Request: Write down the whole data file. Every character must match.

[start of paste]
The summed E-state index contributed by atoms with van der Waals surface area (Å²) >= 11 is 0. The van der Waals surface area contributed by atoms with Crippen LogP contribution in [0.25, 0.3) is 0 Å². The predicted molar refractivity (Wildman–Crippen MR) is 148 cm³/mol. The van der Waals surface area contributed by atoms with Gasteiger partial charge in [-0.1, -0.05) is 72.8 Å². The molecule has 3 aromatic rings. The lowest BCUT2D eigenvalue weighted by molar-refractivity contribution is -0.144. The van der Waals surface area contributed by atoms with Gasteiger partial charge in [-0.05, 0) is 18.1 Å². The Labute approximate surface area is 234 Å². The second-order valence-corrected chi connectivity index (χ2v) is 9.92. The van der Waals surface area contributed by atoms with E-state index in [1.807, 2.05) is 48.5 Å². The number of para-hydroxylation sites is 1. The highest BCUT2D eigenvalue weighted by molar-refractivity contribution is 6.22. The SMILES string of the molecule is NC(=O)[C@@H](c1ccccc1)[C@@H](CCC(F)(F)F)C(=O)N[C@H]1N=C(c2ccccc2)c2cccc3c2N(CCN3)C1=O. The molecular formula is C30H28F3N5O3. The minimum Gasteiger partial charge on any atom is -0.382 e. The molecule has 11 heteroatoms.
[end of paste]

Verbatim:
The summed E-state index contributed by atoms with van der Waals surface area (Å²) >= 11 is 0. The van der Waals surface area contributed by atoms with Crippen LogP contribution in [0.25, 0.3) is 0 Å². The predicted molar refractivity (Wildman–Crippen MR) is 148 cm³/mol. The van der Waals surface area contributed by atoms with Gasteiger partial charge in [-0.1, -0.05) is 72.8 Å². The molecule has 3 aromatic rings. The lowest BCUT2D eigenvalue weighted by molar-refractivity contribution is -0.144. The van der Waals surface area contributed by atoms with Gasteiger partial charge in [-0.05, 0) is 18.1 Å². The Labute approximate surface area is 234 Å². The second-order valence-corrected chi connectivity index (χ2v) is 9.92. The van der Waals surface area contributed by atoms with E-state index in [1.807, 2.05) is 48.5 Å². The number of para-hydroxylation sites is 1. The highest BCUT2D eigenvalue weighted by molar-refractivity contribution is 6.22. The SMILES string of the molecule is NC(=O)[C@@H](c1ccccc1)[C@@H](CCC(F)(F)F)C(=O)N[C@H]1N=C(c2ccccc2)c2cccc3c2N(CCN3)C1=O. The molecular formula is C30H28F3N5O3. The minimum Gasteiger partial charge on any atom is -0.382 e. The molecule has 11 heteroatoms.